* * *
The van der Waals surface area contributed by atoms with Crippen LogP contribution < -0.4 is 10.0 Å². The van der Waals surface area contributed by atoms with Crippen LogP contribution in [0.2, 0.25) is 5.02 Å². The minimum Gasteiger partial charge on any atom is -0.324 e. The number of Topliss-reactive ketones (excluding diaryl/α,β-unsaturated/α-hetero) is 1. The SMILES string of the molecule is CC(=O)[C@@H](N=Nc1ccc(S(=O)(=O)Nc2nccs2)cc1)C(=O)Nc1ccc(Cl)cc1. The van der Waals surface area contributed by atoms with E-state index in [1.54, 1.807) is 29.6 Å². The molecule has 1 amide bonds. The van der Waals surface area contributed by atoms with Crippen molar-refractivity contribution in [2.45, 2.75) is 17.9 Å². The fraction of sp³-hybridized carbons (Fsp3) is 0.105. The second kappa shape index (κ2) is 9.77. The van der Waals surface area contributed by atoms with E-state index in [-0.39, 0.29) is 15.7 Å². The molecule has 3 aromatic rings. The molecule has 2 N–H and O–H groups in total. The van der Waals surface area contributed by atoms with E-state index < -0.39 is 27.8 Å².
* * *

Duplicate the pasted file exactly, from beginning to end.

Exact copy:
The van der Waals surface area contributed by atoms with Crippen LogP contribution < -0.4 is 10.0 Å². The van der Waals surface area contributed by atoms with Crippen LogP contribution in [0.2, 0.25) is 5.02 Å². The minimum Gasteiger partial charge on any atom is -0.324 e. The number of Topliss-reactive ketones (excluding diaryl/α,β-unsaturated/α-hetero) is 1. The SMILES string of the molecule is CC(=O)[C@@H](N=Nc1ccc(S(=O)(=O)Nc2nccs2)cc1)C(=O)Nc1ccc(Cl)cc1. The van der Waals surface area contributed by atoms with E-state index in [1.54, 1.807) is 29.6 Å². The molecule has 1 amide bonds. The van der Waals surface area contributed by atoms with Crippen molar-refractivity contribution in [2.45, 2.75) is 17.9 Å². The fraction of sp³-hybridized carbons (Fsp3) is 0.105. The second kappa shape index (κ2) is 9.77. The van der Waals surface area contributed by atoms with E-state index in [-0.39, 0.29) is 15.7 Å². The molecule has 3 aromatic rings. The molecule has 2 N–H and O–H groups in total. The van der Waals surface area contributed by atoms with E-state index < -0.39 is 27.8 Å².